Water can be a source of fascination for many. Bible descriptions of water range from “living”, “fountains”, and something God can “rain down on the just or the unjust”. In Isaiah 44:3, God talks of blessing Israel: “For I will pour water on him who is thirsty, and floods on the dry ground.”
For my husband, water is something to be enjoyed in the backyard. Visitors included. Even four-legged ones.
When we purchased our current home, the yard contained a cherub who looked old enough to have lived with Julius Caesar. The urchin sat perched above a dry basin overgrown with weeds. My husband cleared the debris, sealed the cracks in the miniature pond, and plumbed the fountain. Soon the water tumbled from the cherub’s vase outside our bedroom window. We slept peacefully, unaware of any uninvited masked bandits who’d left their critter habitat along the nearby river and visited.
We discovered the intruders when we installed a portable swimming pool for our children. After inflating the rim with air, the sides of the structure rose as water filled it. But within three nights, we found the pool listing to the side like a jarred cake baking in a hot oven. Claw pricks had punctured the air-filled ring. We bought stock in duct tape that summer, trying to stay ahead of the night visitors. Hot weather and thirsty animals kept us patching. Defeated, we went to a farm supply store and purchased a stock tank, a sturdier source of fun.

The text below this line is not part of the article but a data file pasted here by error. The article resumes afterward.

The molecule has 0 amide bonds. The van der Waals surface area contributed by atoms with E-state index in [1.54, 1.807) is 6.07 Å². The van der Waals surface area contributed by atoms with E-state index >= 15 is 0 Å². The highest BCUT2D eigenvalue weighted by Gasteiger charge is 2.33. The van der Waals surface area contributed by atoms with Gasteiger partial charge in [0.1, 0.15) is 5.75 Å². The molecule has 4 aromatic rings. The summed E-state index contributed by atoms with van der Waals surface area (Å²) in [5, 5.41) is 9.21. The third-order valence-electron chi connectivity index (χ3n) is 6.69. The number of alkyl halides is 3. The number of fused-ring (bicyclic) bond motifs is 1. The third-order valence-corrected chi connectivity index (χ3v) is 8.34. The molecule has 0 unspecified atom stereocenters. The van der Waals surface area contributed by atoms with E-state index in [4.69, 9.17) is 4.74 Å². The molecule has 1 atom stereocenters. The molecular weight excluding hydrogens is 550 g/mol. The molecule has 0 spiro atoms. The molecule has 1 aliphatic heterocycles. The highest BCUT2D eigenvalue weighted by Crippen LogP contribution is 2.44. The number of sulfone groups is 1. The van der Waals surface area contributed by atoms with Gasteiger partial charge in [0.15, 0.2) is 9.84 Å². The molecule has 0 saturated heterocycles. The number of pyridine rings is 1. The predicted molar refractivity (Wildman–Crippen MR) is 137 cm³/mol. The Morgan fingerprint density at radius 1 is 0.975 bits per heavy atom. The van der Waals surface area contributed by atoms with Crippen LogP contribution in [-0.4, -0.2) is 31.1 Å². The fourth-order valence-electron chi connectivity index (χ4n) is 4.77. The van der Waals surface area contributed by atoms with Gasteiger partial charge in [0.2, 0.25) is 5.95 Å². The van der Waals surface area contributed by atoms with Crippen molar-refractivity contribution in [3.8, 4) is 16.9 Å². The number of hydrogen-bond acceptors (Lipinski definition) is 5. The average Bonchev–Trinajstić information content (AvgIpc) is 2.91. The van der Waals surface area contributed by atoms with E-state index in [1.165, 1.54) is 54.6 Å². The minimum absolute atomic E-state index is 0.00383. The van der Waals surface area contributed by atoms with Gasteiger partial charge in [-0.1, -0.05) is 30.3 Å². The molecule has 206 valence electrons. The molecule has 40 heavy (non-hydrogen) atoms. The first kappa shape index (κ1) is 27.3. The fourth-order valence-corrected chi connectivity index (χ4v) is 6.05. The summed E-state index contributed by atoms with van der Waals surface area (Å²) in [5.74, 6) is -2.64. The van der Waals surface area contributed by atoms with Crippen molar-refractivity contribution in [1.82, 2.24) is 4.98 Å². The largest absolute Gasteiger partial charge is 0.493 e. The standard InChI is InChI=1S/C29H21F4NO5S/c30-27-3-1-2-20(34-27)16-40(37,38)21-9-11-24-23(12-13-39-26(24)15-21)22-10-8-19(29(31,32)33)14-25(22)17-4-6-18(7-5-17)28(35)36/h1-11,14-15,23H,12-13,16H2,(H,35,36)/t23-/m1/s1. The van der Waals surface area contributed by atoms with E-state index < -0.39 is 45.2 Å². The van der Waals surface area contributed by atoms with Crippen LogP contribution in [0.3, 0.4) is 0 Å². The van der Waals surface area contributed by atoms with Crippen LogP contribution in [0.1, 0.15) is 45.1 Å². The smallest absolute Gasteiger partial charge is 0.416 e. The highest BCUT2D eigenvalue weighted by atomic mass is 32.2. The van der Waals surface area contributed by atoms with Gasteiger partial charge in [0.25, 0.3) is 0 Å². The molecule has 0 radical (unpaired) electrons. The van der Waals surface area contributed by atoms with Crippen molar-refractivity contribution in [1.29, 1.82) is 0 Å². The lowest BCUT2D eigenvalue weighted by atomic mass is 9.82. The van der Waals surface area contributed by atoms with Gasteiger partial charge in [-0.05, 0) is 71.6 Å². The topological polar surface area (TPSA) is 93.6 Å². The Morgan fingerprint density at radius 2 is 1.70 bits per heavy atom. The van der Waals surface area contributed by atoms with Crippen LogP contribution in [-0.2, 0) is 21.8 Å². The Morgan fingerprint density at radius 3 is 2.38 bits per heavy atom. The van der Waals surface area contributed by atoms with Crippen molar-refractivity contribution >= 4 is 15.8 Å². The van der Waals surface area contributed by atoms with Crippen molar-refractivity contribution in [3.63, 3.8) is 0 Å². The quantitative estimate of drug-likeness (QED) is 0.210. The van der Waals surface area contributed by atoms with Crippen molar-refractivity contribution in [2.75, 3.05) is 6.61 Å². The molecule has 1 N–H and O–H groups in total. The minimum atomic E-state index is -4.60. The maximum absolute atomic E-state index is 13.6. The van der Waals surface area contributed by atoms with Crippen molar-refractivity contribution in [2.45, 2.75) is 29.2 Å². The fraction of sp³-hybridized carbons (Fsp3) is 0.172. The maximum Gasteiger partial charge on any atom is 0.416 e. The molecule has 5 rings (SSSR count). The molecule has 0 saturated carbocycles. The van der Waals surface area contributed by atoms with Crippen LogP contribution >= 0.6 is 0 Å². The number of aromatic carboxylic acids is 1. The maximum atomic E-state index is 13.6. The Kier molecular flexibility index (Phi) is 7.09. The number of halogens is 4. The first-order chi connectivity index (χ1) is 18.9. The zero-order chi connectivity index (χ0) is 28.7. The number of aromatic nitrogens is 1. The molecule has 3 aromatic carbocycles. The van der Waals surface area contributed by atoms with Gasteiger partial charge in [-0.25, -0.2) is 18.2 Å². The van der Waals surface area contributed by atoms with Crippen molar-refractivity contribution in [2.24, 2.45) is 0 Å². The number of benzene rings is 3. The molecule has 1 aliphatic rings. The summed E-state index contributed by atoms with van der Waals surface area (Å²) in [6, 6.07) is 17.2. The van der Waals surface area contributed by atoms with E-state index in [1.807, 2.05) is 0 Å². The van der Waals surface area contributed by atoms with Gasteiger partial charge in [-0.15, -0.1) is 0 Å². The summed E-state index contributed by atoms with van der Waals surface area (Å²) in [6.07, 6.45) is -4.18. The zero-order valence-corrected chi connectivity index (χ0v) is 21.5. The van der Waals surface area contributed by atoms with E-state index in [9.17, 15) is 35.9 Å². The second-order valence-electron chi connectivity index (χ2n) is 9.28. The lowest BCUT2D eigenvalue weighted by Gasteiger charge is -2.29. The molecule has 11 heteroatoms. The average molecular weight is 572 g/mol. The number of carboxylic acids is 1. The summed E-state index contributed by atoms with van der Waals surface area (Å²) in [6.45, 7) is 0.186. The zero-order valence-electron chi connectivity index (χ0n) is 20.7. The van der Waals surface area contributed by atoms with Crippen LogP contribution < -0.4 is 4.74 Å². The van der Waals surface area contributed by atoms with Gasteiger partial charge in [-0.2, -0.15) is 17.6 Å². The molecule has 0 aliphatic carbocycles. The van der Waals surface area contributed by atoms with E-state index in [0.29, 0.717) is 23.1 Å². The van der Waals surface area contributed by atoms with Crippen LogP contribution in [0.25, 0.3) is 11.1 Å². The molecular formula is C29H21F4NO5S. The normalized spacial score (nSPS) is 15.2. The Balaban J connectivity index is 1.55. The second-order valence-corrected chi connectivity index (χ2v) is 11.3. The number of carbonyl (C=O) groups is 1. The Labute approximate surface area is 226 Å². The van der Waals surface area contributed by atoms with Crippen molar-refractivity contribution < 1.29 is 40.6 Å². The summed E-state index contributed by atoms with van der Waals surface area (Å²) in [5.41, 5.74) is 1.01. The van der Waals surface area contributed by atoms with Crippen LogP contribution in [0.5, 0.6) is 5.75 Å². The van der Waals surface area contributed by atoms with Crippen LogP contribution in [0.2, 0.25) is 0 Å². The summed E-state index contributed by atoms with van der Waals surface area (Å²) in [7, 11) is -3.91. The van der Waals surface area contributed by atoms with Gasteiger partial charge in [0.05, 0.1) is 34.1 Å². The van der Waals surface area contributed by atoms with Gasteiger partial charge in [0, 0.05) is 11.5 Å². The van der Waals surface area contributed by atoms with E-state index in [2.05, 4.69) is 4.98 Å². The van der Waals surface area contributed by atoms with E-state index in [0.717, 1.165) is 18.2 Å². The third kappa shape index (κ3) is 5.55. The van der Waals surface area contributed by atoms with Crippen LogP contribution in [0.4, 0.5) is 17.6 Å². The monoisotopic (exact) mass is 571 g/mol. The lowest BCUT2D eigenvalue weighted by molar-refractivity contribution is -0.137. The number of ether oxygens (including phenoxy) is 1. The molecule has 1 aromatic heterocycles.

One would think we’d learned our lesson, but on a family outing to a nearby lake, we fished for crawdads. My son, born with a bent for biology, insisted we bring some of the catch home and release them into the cherub’s pool. Not thinking, we did. The next morning, remnants of the midnight feast were spread all over the yard, the marauding carnivores patting their well-fed stomachs.
For Father’s Day, my husband received another water feature for the yard. The fountain consists of two bowls with a circle of cherubs supporting a third bowl on their shoulders. The water trickles from the top, to the middle, to the bottom in a delightful tinkle. As I looked at the middle pool, I said, “Wouldn’t it be interesting to have goldfish in there?”
Without blinking, my husband replied, “No.”
We’ve learned our lesson.